When you’re sleep-deprived, walking patrols and sidestepping buried explosive devices, life takes on a whole new meaning.

 ”You grow up fast, ” said Lance Cpl. Kurt T. Fegan, with Alpha Company, 1st Battalion, 25th Marine Reserve. ”You’re always alert and always watching your back. It’s a faceless enemy. You walk up to one guy and he could be the enemy; you walk up to another and he’s a friend.”

Fegan is one of four Madison Area Memorial High School graduates who, months ago, stepped out of the quiet life of central Maine into regions of hot and volatile Iraq, where war rages on.

The four men, who had been fast friends growing up, assembled at the school last week after their return from Iraq. They talked about the war, how their friendships have endured and the brotherhood of Marines in battle.

Fegan, 22, a 2003 graduate of Madison, said Isaah L. Finney was his squad leader in Iraq – a friend he admired in childhood who became his leader in combat.

”He actually led us on our patrols, ” Fegan said.


Their seven-month mission, Fegan and Finney said, was to take down insurgents, provide stability and security for the Iraqi people and bring their local army up to speed.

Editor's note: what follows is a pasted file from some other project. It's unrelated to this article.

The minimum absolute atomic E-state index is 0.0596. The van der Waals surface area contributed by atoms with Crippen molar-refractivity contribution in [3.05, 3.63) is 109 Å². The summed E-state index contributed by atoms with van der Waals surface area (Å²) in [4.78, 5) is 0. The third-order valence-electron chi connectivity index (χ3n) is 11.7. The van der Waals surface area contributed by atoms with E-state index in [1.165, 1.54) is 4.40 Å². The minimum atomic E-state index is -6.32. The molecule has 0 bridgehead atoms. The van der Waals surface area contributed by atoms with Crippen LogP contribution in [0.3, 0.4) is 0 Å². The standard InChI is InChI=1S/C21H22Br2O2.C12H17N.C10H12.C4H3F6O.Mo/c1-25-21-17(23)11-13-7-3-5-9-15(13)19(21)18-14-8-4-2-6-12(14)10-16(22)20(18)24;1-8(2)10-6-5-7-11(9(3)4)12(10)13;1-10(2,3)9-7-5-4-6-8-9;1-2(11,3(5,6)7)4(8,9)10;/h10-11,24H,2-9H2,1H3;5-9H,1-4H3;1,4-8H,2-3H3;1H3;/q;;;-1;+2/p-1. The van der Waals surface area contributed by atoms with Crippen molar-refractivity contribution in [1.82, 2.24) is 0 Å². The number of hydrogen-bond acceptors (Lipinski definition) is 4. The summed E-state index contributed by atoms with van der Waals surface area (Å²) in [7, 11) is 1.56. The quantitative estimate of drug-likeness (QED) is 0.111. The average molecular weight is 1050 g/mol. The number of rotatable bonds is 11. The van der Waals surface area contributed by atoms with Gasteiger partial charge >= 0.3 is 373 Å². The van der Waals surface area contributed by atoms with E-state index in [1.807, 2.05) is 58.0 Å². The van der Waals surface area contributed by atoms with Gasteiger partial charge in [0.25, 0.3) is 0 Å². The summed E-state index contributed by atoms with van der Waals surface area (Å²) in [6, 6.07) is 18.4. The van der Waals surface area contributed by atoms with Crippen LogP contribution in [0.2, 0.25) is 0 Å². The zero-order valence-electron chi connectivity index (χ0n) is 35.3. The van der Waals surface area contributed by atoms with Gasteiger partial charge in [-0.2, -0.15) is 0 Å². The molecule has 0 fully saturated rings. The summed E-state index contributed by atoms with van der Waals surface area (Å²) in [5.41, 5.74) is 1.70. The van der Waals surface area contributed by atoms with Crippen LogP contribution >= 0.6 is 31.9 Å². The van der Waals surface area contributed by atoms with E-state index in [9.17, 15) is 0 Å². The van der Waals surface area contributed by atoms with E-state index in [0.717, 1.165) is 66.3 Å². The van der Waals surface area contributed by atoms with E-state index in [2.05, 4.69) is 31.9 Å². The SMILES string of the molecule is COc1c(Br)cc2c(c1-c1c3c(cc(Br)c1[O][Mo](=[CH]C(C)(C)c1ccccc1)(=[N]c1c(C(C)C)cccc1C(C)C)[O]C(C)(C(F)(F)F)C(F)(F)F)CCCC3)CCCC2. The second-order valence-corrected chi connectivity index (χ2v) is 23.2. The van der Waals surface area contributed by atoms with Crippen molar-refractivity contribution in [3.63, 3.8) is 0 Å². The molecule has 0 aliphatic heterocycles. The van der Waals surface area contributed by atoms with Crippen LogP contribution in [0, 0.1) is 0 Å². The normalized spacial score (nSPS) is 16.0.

”There were a couple of times it was pretty scary, ” Fegan acknowledged.

Lance Cpl. Adam Rich, a 2002 graduate, also returned stateside last week with Alpha Company, 1st Battalion, 25th Marine Reserve. Rich said he doesn’t like to share battle stories, even with family members.

”I don’t like to talk about the grisly side of the mission, ” Rich said.

His longtime friend and adoptive brother, Lance Cpl. Jeff Hayden, with 3rd Platoon, Lima Company, nodded in agreement.

Hayden, the only one of the four who is on full-time active duty, served in both Iraq and Afghanistan. He will remain on active duty until Dec. 6 and then serve four years with the inactive reserves.

Hayden was in Haditha, an insurgent stronghold in the western Iraqi province of Anwar. His job was to help the Iraqis build their military and establish a police force.

”We had to recruit reluctant, afraid locals into a police force, ” he said. ”They’re too afraid to do anything unless we’re there helping them.”


Hayden, Finney and Rich have inked the permanency of their kinship on their forearms – tattoos of the initials ”J.I.A.” (Jeff, Isaah and Adam) and ” ’02” for the year they graduated from high school.

”We got it right after I came back from Afghanistan, before we shipped to Iraq, ” Hayden recalled.

When they arrived in Iraq, the four friends traded comfort for miserable heat and frequent trepidation.  Their automatic weapons became their constant companions. And feeling safe wouldn’t happen again until they were back on American soil.

”I don’t hunt at all, but my gun was my baby, ” said 23-year-old Finney.

Fegan said the big threat was the improvised explosive devices – bombs planted in the dirt by the enemy – aimed at maiming or killing the soldiers.


There was huge comfort, however, in having a good friend watching your back.